Cross Connection Control
Protecting the quality of our drinking water includes protecting the water as it passes through the pipes to all the buildings in the City. Something called a cross connection can threaten the quality of our drinking water in that piping system. A cross connection is where substances other than drinking water may enter the plumbing and come in contact with drinking water. The City of Seattle requires that any cross connection have a backflow preventer and to have it tested yearly.
Some places that can result in cross connections include:
- Wash basins and service sinks
- Laboratory equipment
- Irrigation or lawn sprinkler systems
- Gray water systems
- Fire sprinkler systems
- Auxiliary water supplies (wells, storage tanks and second feeds)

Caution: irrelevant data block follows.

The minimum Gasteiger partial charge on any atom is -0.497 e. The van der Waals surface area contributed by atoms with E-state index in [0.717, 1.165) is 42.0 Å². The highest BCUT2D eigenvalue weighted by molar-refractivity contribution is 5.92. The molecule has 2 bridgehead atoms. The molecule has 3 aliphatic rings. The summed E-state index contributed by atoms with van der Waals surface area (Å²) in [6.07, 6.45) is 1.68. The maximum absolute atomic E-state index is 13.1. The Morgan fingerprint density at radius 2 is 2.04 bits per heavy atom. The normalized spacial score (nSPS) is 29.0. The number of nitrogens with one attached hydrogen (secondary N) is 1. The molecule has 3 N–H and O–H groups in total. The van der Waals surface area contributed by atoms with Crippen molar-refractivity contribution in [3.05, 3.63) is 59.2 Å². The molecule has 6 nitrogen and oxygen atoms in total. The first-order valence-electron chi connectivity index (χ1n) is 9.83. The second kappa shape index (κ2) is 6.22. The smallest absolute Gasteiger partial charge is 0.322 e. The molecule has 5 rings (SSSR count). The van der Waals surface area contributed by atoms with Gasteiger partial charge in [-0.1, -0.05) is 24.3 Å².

- Chemical feed equipment
- Food and beverage processing equipment
Backflow of contaminants into the water supply can occur due to back-pressure or back-siphonage. Back-siphonage can be caused by high velocities in pipes from maintenance, water main breaks, or fire fighting. Back-pressure occurs when the pressure at the point of use is higher than the supply pressure. Sources of back-pressure include booster pumps, boilers, elevated piping and interconnections with auxiliary systems.